Saying No to God
And rightfully so: we get how that “yes” gave us a chance at salvation.
Unfortunately, in seeking to imitate Mary, we have almost crushed ourselves with consequences of a life filled with our own “yes” responses and have, ultimately, been saying “no” to God without often realizing it.
Somehow we have translated Mary’s “yes” to mean that we ought to say “yes” to everything that comes our way—to every idea that pops into our head and to every opportunity to do something good; we’ve mistakenly believed that our lives are meant to be filled with fiats when, in truth, these fiats have often taken us away from God. They have filled our lives with obligations and busy-ness that may not actually be God’s will for us.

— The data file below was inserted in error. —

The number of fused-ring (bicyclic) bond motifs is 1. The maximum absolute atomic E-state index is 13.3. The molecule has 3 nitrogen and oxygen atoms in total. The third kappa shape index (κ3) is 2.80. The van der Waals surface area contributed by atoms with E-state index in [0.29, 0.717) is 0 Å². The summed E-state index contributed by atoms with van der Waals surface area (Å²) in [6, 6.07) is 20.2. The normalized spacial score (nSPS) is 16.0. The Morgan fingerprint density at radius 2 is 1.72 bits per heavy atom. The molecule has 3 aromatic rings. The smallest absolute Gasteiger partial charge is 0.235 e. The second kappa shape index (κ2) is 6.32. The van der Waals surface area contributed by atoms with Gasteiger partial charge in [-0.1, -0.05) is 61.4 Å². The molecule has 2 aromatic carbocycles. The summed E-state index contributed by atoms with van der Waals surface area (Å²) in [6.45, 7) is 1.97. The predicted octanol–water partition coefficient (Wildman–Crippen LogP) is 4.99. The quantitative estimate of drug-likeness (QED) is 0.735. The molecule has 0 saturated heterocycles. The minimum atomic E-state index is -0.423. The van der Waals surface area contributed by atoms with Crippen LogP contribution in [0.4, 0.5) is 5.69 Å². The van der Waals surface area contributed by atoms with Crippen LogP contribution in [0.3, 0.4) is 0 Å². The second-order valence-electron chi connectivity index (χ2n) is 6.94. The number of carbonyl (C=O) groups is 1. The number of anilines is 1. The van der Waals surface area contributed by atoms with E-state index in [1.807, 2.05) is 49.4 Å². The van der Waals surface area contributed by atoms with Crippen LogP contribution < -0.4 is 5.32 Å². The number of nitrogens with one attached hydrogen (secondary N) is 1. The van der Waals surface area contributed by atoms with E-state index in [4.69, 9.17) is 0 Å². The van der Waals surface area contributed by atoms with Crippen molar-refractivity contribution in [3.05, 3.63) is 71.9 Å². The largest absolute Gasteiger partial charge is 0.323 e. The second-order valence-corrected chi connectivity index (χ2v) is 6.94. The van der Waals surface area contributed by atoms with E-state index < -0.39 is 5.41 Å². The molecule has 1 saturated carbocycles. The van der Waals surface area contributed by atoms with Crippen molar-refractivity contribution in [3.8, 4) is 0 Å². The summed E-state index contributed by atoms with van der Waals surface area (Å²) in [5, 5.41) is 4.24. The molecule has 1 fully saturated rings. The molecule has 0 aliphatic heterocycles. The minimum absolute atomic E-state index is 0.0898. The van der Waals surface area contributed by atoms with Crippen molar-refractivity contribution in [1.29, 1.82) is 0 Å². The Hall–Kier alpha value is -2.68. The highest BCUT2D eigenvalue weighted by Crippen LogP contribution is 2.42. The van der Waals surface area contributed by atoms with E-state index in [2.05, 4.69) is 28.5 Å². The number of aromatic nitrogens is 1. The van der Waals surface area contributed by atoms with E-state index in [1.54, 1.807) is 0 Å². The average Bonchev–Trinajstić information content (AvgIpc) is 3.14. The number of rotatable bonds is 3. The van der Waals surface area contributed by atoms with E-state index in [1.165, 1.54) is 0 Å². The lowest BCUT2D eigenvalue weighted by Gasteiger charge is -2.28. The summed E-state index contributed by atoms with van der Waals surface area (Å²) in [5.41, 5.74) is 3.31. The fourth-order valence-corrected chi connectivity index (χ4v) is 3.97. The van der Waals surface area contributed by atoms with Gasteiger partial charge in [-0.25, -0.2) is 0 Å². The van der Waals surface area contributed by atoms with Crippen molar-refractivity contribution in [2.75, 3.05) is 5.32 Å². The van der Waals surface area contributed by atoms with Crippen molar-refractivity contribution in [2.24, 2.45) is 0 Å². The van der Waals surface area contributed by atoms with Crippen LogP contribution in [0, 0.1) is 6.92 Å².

I’m at the age where all my friends and acquaintances are caregivers of one sort or another. They are grandparents doing everything they can to help pick up the slack and they are volunteers at a variety of different, amazing organizations. Some are caring for older parents and working full time while others are blogging and running home businesses and still others are young women who have filled their lives with exciting and rewarding prospects to do great things in the world.
Without exception, each considers her lot in life to be one of “yes.”
And on the surface I agree. We do serve God through others; it is a good thing to model Mary’s fiat.
However, it is important to overlay the entirety of Mary’s life upon our own if we choose to imitate her. It is imperative to see that her “yes” involved the fullness of her time.
(The illustration is by Shannon Wirrenga and is from the Elizabeth Ficocelli vocation awareness book Where Do Sisters Come From?)